Ratings agency Fitch says Irish banks continue to face ‘significant risks’

Review says it expects banks will need to raise more capital

In a review of the four main Irish banks, Fitch said yesterday it expected the performance of both AIB and Bank of Ireland would continue to track within the stress case scenario of the 2011 Prudential Capital Assessment Reviews.

In a review of the four main Irish banks, Fitch said yesterday it expected the performance of both AIB and Bank of Ireland would continue to track within the stress case scenario of the 2011 Prudential Capital Assessment Reviews.

 

There are still “significant risks” in the Irish banking system, according to ratings agency Fitch, citing poor asset quality and high levels of non-performing loans and impairment charges.

Fitch also suggests that banks here will likely need to raise additional capital. However, the agency also notes that the support for the pillar banks from the Government, which “remains undiminished”, has been an important ratings driver.

In a review of the four main Irish banks, Fitch said yesterday it expected the performance of both AIB and Bank of Ireland would continue to track within the stress case scenario of the 2011 Prudential Capital Assessment Reviews.

However, this assessment was based on Basel II and capital expectations had increased since then, as a result, it said the 2014 reviews may revise the stress assumptions and requirements to align more closely with Basel III.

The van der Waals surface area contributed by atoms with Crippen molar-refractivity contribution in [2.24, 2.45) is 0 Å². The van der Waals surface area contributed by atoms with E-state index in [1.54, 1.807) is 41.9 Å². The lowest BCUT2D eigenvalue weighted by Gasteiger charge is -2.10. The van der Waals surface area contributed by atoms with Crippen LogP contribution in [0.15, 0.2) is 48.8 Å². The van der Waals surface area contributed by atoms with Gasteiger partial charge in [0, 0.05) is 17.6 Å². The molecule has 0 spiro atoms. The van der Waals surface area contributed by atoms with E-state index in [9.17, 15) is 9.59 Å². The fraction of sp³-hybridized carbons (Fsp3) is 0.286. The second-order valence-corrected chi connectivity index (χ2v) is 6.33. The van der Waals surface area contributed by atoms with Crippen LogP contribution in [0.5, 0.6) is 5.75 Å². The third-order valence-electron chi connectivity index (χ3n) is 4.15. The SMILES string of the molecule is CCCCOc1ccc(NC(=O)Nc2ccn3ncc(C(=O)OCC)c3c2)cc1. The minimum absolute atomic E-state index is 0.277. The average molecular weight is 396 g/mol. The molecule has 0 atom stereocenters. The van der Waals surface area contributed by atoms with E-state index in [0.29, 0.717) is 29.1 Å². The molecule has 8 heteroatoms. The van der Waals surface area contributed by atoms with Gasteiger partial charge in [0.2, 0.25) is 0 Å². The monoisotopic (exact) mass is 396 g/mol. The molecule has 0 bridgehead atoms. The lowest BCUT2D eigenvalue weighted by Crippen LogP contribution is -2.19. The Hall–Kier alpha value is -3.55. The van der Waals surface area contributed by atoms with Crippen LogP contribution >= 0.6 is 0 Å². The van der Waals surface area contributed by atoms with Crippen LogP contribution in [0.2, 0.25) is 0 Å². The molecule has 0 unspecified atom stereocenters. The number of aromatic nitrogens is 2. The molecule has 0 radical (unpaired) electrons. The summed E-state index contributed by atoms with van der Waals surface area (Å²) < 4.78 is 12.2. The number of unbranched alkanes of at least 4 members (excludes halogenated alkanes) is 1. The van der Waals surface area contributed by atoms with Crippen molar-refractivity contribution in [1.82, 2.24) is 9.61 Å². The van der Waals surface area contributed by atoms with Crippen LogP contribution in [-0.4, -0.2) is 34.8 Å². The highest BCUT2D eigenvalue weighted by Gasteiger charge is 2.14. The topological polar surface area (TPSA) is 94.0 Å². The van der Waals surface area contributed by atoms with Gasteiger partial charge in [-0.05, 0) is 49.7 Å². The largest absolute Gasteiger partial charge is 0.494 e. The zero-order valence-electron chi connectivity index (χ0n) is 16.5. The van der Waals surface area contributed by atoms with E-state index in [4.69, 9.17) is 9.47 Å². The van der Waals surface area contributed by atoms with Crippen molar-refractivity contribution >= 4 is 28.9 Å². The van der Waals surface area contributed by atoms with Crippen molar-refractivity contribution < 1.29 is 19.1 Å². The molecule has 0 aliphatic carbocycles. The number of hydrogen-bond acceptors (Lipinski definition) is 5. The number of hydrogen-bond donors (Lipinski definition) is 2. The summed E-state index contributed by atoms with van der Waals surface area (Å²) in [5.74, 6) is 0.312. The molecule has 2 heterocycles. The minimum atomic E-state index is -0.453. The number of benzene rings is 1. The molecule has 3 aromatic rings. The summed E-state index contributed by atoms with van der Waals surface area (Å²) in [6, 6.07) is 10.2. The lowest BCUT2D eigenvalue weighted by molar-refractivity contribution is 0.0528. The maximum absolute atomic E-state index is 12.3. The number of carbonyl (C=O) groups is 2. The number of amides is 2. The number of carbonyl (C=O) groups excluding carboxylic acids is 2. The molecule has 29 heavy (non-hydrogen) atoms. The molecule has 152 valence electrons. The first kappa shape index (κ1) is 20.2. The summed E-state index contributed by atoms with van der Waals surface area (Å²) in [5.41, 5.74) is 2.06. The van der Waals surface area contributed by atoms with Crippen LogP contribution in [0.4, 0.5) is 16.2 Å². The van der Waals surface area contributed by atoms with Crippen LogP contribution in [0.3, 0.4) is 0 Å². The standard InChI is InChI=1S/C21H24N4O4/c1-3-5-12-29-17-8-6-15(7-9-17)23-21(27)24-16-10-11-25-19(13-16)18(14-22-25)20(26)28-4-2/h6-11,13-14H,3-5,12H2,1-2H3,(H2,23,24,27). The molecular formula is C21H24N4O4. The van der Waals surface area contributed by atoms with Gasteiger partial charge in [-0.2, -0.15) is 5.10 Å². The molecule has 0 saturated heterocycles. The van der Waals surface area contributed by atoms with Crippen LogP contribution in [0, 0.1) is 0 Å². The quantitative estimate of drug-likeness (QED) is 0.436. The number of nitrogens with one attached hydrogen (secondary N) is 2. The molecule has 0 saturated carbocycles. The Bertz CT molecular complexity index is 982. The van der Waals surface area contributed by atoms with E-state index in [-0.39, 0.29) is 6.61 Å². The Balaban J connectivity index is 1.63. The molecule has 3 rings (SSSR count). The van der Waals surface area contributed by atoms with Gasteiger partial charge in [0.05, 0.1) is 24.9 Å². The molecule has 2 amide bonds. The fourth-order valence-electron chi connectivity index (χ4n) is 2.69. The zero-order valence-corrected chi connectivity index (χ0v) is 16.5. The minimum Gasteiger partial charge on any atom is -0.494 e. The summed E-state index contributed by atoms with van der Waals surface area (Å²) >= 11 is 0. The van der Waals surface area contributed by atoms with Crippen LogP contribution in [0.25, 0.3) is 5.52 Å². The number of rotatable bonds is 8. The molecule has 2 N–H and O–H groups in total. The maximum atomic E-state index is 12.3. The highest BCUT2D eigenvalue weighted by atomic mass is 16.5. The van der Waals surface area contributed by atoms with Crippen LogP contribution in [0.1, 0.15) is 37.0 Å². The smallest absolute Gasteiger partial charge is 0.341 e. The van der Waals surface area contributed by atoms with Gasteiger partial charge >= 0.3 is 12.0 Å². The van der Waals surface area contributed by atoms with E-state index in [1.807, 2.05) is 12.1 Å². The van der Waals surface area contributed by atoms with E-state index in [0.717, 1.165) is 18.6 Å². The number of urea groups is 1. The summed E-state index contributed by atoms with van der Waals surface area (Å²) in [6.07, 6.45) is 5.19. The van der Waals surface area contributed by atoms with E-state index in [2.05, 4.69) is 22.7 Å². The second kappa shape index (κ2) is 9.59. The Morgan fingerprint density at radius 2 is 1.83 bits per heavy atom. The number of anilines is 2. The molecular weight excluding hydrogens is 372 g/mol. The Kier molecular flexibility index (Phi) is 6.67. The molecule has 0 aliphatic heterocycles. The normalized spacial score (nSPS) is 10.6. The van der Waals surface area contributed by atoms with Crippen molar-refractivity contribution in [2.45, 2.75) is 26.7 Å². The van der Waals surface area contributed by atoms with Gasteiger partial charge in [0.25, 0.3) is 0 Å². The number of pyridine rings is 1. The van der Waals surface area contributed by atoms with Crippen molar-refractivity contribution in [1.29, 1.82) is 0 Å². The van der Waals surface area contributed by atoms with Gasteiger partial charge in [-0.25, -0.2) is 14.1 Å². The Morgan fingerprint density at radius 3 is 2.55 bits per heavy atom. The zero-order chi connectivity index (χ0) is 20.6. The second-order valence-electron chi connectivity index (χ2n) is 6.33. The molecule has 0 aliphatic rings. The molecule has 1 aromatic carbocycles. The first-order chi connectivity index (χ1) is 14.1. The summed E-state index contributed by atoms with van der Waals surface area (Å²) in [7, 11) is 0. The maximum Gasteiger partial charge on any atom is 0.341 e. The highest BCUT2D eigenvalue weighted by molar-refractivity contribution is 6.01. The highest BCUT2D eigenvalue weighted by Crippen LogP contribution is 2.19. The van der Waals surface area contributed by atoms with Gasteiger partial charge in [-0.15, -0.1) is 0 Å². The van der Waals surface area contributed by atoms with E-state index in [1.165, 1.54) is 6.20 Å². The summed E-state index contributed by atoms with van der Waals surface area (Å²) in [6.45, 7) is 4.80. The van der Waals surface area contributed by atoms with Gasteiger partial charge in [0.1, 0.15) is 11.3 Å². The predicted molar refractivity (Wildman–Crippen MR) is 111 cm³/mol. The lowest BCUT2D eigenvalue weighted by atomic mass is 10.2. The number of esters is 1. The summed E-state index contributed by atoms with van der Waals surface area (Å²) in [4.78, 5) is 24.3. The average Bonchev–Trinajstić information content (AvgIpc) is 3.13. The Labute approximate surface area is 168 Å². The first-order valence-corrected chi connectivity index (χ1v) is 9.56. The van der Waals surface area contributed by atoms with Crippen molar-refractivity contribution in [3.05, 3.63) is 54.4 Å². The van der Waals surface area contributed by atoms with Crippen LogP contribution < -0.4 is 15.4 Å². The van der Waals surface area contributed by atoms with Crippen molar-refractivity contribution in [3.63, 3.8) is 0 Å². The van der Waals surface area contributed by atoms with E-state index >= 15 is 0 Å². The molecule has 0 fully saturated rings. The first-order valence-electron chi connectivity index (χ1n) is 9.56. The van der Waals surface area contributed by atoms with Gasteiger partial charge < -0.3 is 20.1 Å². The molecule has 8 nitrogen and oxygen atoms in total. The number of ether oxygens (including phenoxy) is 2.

“As Irish banks’ capital ratios continue to be eroded and a return to profitability only appears feasible in the longer term, the banks may need to raise additional capital before they can contemplate a future independent of state support,” says Denzil De Bie, a director in Fitch’s financial institutions group, noting that the “risk world has moved on”.

Pointing to the example of UK banks Royal Bank of Scotland and Lloyds, which have core capital ratios of between 8-9 per cent, he said the expectation was that this would gravitate above 10 per cent over the long-term.

The asset quality of Irish banks also remained weak, according to Fitch, given the high level of non-performing loans and impairment charges.

Although the rate of deterioration slowed at both B of I and AIB in 2012, Fitch said impairment charges could increase during this year and next, with arrears reaching a peak in 2014 as the banks accelerate the resolution of mortgage arrears in line with new Central Bank targets.

On impending personal insolvency legislation, Mr De Bie said this was “generally positive for the banks”, given that it appeared to be more in favour of creditors than debtors.